The proof lies in maps prepared by Ben Page of Ipsos MORI, which compare the BNP vote in the London Assembly election of last year with that of the Labour Party at its lowest point in the 1970s. They are strikingly similar: sociologically and electorally, the BNP vote is the old Labour core vote. That was the secret of Boris Johnson's victory: he won that vote; Ken Livingstone, pursuing the rainbow coalition strategy of his early left origins, thought he could win by mobilising the ethnic minority vote. So it is not just the BNP vote next year that matters, although it will come at Labour's expense, but the hidden part of the iceberg that goes over to the Conservatives.
Jack Straw was the right Labour politician to be on Question Time last week, in two respects. One, he was responsible for the electoral systems that gave the BNP its representation: on the London Assembly and in Europe. But as Home Secretary he was also nominally responsible for immigration policy when it started to go wrong in Labour's first term. The pre-1997 Conservative government had restricted legitimate immigration tightly, so that, when five years of strong economic growth exerted a pull on international labour markets, economic migrants arrived in the form of asylum seekers. While Straw was at the Home Office, it was a clapped-out government machine trying hopelessly to keep up with international economic forces that threatened to overwhelm it. Tony Blair had to intervene and devote resources and prime ministerial attention to the issue in order to get the asylum system back towards a semblance of order. And then, in 2004, a new wave of unexpected immigration from Poland opened up when the European Union expanded from 15 to 25 countries.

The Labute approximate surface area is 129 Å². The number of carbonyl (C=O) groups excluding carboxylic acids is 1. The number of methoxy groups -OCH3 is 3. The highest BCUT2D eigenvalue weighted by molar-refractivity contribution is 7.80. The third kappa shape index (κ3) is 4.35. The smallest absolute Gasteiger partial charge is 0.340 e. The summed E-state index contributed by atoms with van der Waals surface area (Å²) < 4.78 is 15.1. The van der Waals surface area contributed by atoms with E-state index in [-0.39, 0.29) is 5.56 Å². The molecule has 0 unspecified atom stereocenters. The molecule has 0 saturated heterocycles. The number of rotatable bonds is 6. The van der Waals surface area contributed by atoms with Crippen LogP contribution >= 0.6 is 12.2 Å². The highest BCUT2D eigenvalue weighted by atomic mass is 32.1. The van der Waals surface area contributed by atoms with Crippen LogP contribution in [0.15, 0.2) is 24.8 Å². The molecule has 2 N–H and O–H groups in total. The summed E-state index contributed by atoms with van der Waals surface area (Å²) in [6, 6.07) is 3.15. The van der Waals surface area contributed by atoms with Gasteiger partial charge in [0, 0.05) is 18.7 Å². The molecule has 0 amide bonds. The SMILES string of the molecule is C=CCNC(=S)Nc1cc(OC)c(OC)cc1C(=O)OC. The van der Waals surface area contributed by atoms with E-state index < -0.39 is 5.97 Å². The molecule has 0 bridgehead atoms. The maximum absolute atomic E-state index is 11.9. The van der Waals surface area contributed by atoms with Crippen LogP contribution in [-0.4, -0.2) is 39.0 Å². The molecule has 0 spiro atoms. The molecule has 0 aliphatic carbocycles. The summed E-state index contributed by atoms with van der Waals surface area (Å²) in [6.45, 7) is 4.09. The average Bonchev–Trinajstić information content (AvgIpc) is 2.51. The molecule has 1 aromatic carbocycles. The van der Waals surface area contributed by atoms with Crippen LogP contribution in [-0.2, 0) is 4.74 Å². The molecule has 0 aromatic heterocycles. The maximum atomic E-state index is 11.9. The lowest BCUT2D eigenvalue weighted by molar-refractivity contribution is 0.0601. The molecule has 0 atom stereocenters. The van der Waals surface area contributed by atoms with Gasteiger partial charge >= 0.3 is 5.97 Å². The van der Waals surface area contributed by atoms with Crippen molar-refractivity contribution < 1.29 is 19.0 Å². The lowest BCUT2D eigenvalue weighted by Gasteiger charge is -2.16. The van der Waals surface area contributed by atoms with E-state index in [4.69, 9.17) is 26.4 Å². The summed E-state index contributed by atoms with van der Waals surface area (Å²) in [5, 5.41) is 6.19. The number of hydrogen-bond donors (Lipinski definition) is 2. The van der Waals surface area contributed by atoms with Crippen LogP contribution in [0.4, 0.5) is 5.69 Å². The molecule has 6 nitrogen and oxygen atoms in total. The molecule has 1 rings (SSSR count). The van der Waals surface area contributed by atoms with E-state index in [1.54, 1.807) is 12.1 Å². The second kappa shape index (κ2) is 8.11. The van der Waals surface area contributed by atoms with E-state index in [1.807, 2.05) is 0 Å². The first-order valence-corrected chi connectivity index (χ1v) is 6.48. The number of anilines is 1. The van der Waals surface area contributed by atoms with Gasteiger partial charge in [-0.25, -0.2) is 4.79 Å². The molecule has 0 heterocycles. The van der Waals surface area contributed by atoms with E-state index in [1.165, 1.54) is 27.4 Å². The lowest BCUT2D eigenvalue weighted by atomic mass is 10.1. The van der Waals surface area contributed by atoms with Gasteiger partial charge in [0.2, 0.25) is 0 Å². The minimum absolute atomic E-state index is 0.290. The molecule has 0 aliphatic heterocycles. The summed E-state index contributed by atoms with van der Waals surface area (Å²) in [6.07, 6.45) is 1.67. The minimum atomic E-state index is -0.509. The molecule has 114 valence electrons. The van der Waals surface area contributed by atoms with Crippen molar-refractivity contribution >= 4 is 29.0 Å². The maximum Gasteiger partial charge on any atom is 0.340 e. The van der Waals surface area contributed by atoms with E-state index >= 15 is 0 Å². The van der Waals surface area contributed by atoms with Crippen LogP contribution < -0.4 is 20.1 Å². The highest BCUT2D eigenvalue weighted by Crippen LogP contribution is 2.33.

That was the issue on which Huhne, the Lib Dem home affairs spokesman, retrospectively opposed immigration, on the grounds that the Government forecast had been too low. It was the point at which Labour's record on employment was exposed – all net new jobs since 1997 went to foreigners – which is why "British jobs for British workers" was such a poisonous sound bite for Gordon Brown. That was how Labour failed its old core vote.
The BNP is Labour's creature; its supporters are working-class voters who feel that they have been let down by a Labour government. BNP success is a measure of Labour's failure; of the collapse of the New Labour coalition of the white working class and the liberal middle class. More than that, it shows that our expectations about politics and social change have been reversed. Our default assumption is that government action is quick; social change slow. But immigration has changed parts of Britain more quickly than New Labour politics could anticipate or respond to.
What a paradox that New Labour, a political project designed to accommodate social change (all that stuff about globalisation, shaping it not resisting it), should have been caught out by the speed of change.
John Rentoul blogs at independent.co.uk/eagleeye